Of course there's always a grey area where the treatment chosen might or might not be optimal but still appropriate. I'm working in a teaching hospital and so I also have to justify my treatment plans to students. So there's a lot of visibility, lots of people around.

So it's not really possible for me to prescribe anything outlandish.
There's much less oversight in the outpatient setting, at least in my country.
posted by M. at 1:45 AM on September 18, 2016

At the hospital I work at, the medical staff are self governing under a set of policies and a governing body. There is also professional practice evaluation, which is required (I believe) if you're accredited by the Joint Commission, which basically every hospital in the US is. You can read a bit more here and by googling OPPE and FPPE. TJC has standards for certain elements of medical staff work. These are standards for how doctors lose privileges at a specific hospital; it varies by state how doctors may lose their medical licenses (although it's generally very difficult, I believe) and by speciality how they may lose board-certified status in their speciality.
posted by MadamM at 4:47 AM on September 18, 2016

Also, insurance finding makes a huge impact on what doctors do and don't do.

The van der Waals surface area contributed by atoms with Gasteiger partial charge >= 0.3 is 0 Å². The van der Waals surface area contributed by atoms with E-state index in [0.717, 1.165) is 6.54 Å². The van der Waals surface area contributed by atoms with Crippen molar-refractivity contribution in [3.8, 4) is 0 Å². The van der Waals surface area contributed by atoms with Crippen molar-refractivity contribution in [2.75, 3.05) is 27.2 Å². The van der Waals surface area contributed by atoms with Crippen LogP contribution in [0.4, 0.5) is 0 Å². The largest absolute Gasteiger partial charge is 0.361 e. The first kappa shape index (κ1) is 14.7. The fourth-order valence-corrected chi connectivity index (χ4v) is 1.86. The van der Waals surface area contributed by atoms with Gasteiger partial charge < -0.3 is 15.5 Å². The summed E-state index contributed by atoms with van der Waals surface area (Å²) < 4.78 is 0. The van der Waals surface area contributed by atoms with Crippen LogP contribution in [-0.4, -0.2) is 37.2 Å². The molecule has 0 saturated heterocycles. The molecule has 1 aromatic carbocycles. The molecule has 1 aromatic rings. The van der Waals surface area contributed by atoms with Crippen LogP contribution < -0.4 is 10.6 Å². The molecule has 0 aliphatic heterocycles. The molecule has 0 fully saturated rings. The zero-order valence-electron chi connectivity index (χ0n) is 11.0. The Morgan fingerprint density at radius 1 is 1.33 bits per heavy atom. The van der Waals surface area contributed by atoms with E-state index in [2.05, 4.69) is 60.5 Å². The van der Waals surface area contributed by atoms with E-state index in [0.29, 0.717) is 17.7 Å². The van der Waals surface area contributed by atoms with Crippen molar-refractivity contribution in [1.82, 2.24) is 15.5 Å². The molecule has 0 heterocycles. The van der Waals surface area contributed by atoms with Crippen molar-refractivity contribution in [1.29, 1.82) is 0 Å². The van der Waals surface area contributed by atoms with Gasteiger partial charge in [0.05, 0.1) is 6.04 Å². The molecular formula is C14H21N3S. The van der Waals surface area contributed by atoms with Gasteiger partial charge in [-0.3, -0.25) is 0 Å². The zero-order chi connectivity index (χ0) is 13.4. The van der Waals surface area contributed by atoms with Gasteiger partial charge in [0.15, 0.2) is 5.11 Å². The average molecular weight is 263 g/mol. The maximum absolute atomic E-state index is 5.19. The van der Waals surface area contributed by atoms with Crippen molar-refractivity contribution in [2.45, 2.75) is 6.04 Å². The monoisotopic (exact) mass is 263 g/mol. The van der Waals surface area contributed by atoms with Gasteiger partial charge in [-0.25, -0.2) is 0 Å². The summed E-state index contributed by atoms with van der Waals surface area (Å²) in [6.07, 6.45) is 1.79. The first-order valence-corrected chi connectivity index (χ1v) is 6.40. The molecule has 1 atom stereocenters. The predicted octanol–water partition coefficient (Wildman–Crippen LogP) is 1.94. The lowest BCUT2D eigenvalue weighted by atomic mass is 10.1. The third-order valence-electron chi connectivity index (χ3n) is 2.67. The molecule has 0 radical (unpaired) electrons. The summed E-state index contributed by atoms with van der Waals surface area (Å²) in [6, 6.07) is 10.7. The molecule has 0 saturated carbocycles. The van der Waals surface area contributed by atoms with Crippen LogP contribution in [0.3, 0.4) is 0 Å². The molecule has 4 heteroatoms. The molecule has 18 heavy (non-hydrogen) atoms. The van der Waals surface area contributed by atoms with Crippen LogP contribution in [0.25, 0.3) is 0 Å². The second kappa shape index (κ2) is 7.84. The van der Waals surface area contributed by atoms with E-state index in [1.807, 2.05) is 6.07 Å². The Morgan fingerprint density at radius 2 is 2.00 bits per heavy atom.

In hospitals everybody is watching eachother. There really isn't a lone wolf doing wierd things.
posted by AlexiaSky at 6:44 AM on September 18, 2016 [2 favorites]

At one level, no one. At a different level, colleagues and supervisory staff at the hospital, and at a third level, various government agencies.

So based on what I know about my local hospital here in Connecticut, a doctor has quite a lot of freedom in how he practices. In the example I know best, one doctor had by far the highest number of podiatric surgeries. Was that because he had a different flow of patients (plausible in this case) or because he had a tendency to use surgery where other doctors used more conservative treatment (also plausible)? There is basically no check on this.

However, there is a Chief of Surgery, and a Directory of Podiatry at the hospital. The podiatrists meet as a group and discuss cases. They may also set standards of treatment. If there was a serious rash of some particular problem, e.g. re-admissions, they would learn about it and be empowered to look into it. They may be alerted by complaints from insurance companies about that sort of thing.